A former teacher who traded the classroom for business has suggested that the education system is failing to produce graduates who are innovative and creative enough to thrive in the changing global environment.
Captain of the Barbados Entrepreneurship Foundation (BEF)/ Flow $20 Challenge Keith Miller implied that the current method of teaching was stale and the curriculum must be amended to include enterprise-based education.
Speaking this morning at the launch of this year’s challenge at Flow’s Warren’s, St Michael office, Miller acknowledged that not everyone would become or wanted to be an entrepreneur. However, he said even these would benefit from enterprise-based education because it would help everyone to become more innovative and creative, and to meet the changing needs of the workforce.
“Here we are now in 2015 and the landscape has changed dramatically and completely and the kinds of graduates we need now, we need them to be more than just academic. We need people to be enterprising at every level of society,” said Miller.
“We can all be enterprising . . . Think for yourself, be a leader, be innovative, think outside the box. Don’t wait for things to happen but actually make things happen.
“And in this day and age with the global economy the way it is, we have to create people who are enterprising as well as academic and hard working. Even in the regular job sector, the job scene for the kids today is so different,” he said.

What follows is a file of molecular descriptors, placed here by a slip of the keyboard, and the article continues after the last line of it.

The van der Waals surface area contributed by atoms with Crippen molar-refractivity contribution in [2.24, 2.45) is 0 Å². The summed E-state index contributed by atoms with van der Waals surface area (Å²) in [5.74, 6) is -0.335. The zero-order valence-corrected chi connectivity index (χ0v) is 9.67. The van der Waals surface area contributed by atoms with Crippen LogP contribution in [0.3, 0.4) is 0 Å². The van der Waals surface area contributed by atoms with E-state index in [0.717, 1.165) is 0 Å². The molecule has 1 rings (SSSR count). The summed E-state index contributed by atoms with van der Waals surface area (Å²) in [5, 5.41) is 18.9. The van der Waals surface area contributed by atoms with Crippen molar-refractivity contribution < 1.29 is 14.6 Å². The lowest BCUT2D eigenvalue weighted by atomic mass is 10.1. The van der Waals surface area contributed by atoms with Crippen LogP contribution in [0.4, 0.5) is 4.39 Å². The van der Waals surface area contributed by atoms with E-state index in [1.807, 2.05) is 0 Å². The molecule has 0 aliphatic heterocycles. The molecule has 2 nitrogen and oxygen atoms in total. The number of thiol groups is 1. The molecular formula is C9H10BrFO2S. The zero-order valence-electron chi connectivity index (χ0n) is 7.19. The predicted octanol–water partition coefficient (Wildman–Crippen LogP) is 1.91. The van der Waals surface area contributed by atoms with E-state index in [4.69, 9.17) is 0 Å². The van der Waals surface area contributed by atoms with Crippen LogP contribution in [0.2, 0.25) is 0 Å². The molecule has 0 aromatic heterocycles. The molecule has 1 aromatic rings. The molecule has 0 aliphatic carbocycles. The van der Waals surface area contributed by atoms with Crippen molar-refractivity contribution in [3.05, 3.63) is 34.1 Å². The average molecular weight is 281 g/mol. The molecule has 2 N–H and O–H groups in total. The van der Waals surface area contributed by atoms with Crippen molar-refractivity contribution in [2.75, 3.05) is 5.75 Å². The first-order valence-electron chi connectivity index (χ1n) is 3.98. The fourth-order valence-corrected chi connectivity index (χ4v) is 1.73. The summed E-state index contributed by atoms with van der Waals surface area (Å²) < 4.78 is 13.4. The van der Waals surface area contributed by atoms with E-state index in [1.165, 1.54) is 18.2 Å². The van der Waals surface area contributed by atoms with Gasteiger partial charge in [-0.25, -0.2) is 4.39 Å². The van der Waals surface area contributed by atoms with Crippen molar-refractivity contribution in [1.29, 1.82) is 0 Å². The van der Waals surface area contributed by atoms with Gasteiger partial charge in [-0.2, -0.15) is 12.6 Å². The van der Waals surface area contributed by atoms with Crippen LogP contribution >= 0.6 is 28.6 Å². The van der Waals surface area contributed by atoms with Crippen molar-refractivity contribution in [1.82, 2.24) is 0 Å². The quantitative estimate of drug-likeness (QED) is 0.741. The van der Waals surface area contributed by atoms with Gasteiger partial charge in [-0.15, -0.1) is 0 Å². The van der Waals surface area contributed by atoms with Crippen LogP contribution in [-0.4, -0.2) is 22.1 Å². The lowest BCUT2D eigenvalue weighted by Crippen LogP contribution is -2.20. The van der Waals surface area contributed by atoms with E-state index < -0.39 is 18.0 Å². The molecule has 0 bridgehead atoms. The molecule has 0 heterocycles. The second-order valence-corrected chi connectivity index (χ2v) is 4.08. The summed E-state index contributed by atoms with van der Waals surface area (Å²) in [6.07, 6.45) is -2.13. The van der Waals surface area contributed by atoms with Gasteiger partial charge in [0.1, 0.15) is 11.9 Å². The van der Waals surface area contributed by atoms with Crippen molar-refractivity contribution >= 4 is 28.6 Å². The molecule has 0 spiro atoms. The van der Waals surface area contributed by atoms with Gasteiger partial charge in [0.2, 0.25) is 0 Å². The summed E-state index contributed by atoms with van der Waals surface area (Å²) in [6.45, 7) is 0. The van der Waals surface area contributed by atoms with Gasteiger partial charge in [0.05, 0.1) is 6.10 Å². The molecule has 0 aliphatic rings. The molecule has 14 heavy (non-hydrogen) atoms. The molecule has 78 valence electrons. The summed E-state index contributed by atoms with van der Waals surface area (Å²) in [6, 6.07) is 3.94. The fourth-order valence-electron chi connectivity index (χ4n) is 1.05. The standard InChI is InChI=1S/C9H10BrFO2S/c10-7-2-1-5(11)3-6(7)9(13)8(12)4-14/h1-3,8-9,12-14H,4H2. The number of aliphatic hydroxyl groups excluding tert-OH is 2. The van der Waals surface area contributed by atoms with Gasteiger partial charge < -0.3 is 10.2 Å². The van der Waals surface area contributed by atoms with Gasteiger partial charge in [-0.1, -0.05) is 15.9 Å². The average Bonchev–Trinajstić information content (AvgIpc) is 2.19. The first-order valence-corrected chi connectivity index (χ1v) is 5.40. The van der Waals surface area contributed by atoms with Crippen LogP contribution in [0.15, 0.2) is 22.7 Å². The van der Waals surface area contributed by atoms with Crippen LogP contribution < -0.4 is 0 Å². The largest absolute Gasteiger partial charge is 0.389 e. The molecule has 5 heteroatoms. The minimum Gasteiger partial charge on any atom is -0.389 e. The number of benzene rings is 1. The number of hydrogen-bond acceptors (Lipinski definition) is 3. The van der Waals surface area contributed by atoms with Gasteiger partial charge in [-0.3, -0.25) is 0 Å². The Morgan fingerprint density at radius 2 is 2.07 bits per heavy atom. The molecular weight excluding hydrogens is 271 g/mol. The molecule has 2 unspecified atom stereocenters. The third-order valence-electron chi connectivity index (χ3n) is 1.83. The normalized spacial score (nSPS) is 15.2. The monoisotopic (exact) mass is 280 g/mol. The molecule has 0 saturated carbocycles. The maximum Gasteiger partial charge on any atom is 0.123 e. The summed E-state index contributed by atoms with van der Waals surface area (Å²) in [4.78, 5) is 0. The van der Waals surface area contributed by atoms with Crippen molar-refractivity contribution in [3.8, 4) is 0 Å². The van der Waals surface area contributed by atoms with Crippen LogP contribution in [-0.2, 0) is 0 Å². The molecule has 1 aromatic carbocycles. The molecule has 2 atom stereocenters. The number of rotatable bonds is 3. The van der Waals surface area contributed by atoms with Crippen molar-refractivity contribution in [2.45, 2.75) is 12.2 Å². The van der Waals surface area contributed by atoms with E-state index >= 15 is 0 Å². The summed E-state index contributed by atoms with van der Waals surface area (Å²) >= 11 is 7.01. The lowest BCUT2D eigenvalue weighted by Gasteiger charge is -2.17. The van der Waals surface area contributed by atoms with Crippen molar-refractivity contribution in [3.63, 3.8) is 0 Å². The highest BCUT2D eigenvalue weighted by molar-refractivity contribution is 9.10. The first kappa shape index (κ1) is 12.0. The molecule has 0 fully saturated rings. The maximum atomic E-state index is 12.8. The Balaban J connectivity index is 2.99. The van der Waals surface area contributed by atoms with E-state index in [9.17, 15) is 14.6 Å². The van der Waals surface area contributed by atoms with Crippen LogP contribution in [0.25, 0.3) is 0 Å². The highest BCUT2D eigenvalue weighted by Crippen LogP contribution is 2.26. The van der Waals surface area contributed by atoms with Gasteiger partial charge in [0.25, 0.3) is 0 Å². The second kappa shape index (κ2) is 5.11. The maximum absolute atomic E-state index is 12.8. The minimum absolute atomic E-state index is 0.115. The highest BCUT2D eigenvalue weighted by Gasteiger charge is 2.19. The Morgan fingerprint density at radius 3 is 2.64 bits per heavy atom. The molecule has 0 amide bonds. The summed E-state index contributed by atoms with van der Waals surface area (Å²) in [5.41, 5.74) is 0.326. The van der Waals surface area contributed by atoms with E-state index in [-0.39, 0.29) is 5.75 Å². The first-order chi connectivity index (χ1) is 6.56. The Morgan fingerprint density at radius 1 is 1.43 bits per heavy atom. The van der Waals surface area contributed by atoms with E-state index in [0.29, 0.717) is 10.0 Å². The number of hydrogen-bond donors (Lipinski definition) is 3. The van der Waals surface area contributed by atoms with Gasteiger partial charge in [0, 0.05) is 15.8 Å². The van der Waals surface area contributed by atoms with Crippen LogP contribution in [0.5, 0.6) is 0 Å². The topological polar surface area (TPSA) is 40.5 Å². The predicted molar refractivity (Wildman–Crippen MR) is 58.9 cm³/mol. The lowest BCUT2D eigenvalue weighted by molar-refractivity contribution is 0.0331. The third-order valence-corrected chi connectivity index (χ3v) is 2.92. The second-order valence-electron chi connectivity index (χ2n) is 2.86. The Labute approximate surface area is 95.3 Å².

The former teacher accepted that the school curriculum was complex, but said teaching entrepreneurship was not the answer. He said the days of spending a virtual lifetime in a single job were over and young people who will graduate in the next five to ten years will need to be equipped to do more than one job in more than one company.
“You can’t achieve that with the current education system. It was good but it is no longer what is required,” Miller emphasized.
He suggested the troublesome Sargassum influx should be used to help with enterprise-based teaching by getting pupils to think for themselves and to find their own solutions to the problem. This, he said, would help them understand the concept better.
Miller said the new approach would mean retraining teachers to get them away from the practice of getting students to simply repeat information garnered from textbooks.
“It is not about taking a book, the teacher learns it and then spits out information and ask the kids to repeat it. We have got to make them think for themselves. The best way to teach is to teach children how to ask questions,” he explained.
The BEF/Flow $20 Challenge will start on October 12 and culminate at the end of December. For this competition, for which 22 schools have signed so far, 15 students from each participating school will each be loaned $20 to start a business. They will also be provided with mentorship throughout the challenge.